Others

When you compose a mail message, you
 can choose to attach your digital signature
 to it.

A digital signature allows recipients of the
 message to verify that the message really
 comes from you and hasn't been tampered
 with since you sent it.
Managing Certificates that Identify
Others

Every time you send a digitally signed
 message, your encryption certificate is
 automatically included with the message.

This certificate allows the message
 recipients to send you encrypted
 messages.
Managing Certificates that Identify
Others

One of the easiest ways to obtain
 someone else's encryption certificate is for
 that person to send you a digitally signed
 message.

Certificate Manager automatically stores
 other people's certificates whenever they
 are received in this way.
Managing Certificates that Identify
Others

 To view all the certificates identifying other
  people that are available to the Certificate
  Manager, click the Other People's tab at the top
  of the Certificate Manager window.

 You can send encrypted messages to anyone
  for whom a valid certificate is listed. Certificates
  are listed under the names of the organizations
  that issued them.
Managing Certificates that Identify
Others


To perform an action on one or more
 certificates, click the entry for the
 certificate (or Control-click to select more
 than one), then click the View or Delete
 button.
Managing Certificates that Identify
Others

 Each of these buttons brings up another window
  that allows you to perform the action.

 Click the Help button in any window to obtain
  more information about using that window.

 For more details, see Other People's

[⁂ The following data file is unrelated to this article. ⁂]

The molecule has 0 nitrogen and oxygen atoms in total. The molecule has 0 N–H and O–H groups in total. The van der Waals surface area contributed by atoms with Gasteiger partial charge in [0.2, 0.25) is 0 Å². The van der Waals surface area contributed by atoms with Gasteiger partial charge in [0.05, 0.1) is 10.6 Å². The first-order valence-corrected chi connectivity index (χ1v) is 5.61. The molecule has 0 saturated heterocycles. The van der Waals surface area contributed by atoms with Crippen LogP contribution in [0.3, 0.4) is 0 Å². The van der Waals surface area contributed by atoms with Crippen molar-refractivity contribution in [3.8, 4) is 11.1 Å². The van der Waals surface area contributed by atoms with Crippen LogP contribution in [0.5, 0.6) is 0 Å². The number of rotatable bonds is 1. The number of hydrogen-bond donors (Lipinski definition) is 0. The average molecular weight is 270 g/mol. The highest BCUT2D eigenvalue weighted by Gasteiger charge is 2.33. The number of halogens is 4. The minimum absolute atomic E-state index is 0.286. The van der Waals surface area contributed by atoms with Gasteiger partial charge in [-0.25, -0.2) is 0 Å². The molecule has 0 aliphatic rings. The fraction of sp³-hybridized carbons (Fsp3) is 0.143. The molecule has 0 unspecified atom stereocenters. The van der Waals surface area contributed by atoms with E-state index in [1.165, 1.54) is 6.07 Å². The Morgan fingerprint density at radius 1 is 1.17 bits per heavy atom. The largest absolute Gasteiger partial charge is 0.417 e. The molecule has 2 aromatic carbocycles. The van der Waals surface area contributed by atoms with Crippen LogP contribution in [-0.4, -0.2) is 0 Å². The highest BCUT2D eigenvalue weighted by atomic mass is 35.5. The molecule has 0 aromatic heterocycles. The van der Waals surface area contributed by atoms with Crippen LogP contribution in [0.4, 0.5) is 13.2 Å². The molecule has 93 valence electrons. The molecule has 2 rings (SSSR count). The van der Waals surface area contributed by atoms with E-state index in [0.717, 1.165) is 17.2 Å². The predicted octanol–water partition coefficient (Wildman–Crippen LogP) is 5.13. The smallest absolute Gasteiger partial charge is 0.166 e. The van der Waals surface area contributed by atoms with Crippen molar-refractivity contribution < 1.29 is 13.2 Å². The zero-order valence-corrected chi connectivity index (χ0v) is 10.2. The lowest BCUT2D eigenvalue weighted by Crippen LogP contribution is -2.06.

Certificates.
Managing Certificates that Identify
Web Sites


Some web sites use certificates to identify
 themselves. Such identification is required
 before the web site can encrypt
 information transferred between the site
 and your computer (or vice versa), so that
 no one can read the data while in transit.
Managing Certificates that Identify
Web Sites

 If the URL for a web site begins with https://, the
  web site has a certificate.

 If you visit such a web site and its certificate was
  issued by a CA that the Certificate Manager
  doesn't know about or doesn't trust, you will be
  asked whether you want to accept the web site's
  certificate.

 When you accept a new web site certificate, the
  Certificate Manager adds it to its list of web site
  certificates.
Managing Certificates that Identify
Web Sites

To view all the web site certificates
 available to your browser, click the Web
 Sites tab at the top of the Certificate
 Manager window.
Managing Certificates that Identify
Web Sites

To perform an action on one or more web
 site certificates, click the entry for the
 certificate (or Shift-click to select more
 than one), then click the View, Edit, or
 Delete button.

Each of these buttons brings up another
 window that allows you to perform the
 corresponding action.
Managing Certificates that Identify
Web Sites

The Edit button allows you to specify
 whether your browser will trust the
 selected web site certificates in the future.

For more details, see Web Site
 Certificates.
Managing Certificates that Identify
Web Sites

 Like other commonly used forms of ID, a
  certificate is issued by an organization with
  recognized authority to issue such identification.

 An organization that issues certificates is called
  a certificate authority (CA).

 A certificate that identifies a CA is called a CA
  certificate.